Jasmine Attfield is JFCY’s newest Board member, a PLE team member and also a member of JFCY’s new PLE subcommittee on cyberbullying. She wrote this post about her experiences being bullied and JFCY’s new project:
For 8 years, I was bullied. To be honest, I don’t think about it much anymore. It’s hard now to think back and remember that I once allowed other people to make me feel that, maybe, life wasn’t worth living or that there was something wrong with me that made me unworthy of love and friendship.
Since then, I went to university, I found a job that I love, I’ve made lifelong friendships, and I’ve even found a partner to share my life with. Other things have happened since I left school too: I got a Facebook account, a twitter account, and a smartphone. In the past 4 years, I have seen how technology has also made bullying easier as well as how it has revealed to the world the realities of school and bullying for young people. However, technology hasn’t changed what is hurtful about bullying: social isolation, brutal criticisms, public humiliation, and out-of-control rumors.
Of course, when I was being bullied, I never believed that my parents could understand or help me, but they could and they did. I want to list for you here some of the things that people told me, which proved to be true and helped me get through the hardest years of my life:
– People get nicer. I lived this for myself when, after graduating high school, a boy who had bullied me for years ran into me and apologized for how he had treated me. Most people eventually develop a conscience, and they will come to regret how they treated others in the past and try to avoid being mean in the future.
– Find something that makes you feel good about yourself. You can’t control who’s mean to you, but you can stop letting them define how you feel about yourself. Keep busy; try new things or work on some goals, like running a marathon or raising money for charity. You will feel better about yourself when you are filling your time productively.
– School is really nothing like real life… at all. When you look back on it, school will be such a small and weird part of your life story, and the people who were mean to you in school will represent a tiny fraction of all the people you will meet. Being “cool” or “nerdy” or “fat” or “awkward” in school will have NO bearing on the rest of your life. I can honestly tell you that I have completely forgotten the last names of most of the people who used to bully me, because in the grand scheme of things, they never mattered to me at all except for the short amount of time when I gave them the power to influence how I felt about myself.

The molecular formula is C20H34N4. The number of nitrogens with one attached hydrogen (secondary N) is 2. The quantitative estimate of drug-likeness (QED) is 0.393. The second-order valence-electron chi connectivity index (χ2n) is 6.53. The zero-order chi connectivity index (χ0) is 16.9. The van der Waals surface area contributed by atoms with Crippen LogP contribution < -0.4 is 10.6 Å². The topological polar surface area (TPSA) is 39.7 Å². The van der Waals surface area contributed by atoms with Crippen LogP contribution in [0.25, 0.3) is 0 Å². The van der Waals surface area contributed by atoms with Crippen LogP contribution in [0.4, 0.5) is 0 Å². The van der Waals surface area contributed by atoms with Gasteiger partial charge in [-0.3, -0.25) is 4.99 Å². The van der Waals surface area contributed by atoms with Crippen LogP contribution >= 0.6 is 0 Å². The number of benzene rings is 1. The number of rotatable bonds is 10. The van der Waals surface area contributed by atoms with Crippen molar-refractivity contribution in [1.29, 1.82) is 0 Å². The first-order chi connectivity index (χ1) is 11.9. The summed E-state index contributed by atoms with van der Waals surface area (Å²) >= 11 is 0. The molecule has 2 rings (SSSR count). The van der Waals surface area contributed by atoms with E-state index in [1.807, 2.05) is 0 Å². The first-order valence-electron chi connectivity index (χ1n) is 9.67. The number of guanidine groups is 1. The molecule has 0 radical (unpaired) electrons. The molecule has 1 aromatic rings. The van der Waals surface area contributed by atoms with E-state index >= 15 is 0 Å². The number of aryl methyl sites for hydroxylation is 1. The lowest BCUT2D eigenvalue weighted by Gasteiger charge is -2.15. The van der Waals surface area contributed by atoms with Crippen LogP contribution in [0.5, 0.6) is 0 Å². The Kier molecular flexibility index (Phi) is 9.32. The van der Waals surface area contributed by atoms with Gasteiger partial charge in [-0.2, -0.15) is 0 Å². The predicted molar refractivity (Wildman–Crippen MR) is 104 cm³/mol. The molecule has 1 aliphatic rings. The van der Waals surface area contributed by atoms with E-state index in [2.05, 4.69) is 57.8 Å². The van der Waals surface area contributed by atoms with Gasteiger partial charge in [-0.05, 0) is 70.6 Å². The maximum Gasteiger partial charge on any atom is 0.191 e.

– You will become more like yourself. One of the things that I found hard in school is that I knew what was “cool”, but I was never any good at it. I tried SO HARD to do exactly what was expected of me, but I always came off as SO AWKWARD. Then I realized: I was trying to be someone else, not myself… so then the question became: who am I? I had to work to figure that answer out, and I still have to work every day to not fall into the trap of doing what’s “cool” so that someone will like me instead of thinking about whether or not it is actually something that I want to do. Also, by the way, you WILL find people who love you for who you are and those people will make you happier than you ever thought possible, they will make your life so much easier, and you will feel great knowing that you make those people happy in return.
It’s amazing to think how much being young has changed in such a short period of time, after so little had changed for so long. Hopefully though, some of that same advice that I got can be helpful to you. The problem is that I don’t know whether or not that advice is still useful, so now I have to ask for your help. I need you to tell me: what has changed? do you have any advice to offer other victims of bullying? what kinds of different advice or help would be useful to you?
The world has gotten more complicated since I was your age, and people my age need your help to better understand it. But I am confident that if young and older people work together, we can find solutions to the problem of bullying.”
|Jasmine, being herself and having a blast!|
JFCY’s cyberbullying subcommittee would like your feedback on Jasmine’s post, on today’s forms of bullying, and on what kinds of resources and information you’d like to see about bullying. Send us an email at email@example.com, post to our Facebook wall, or leave a note in the blog comments! If you don’t want your comment published on the blog, just say so in your post, since we moderate comments before posting.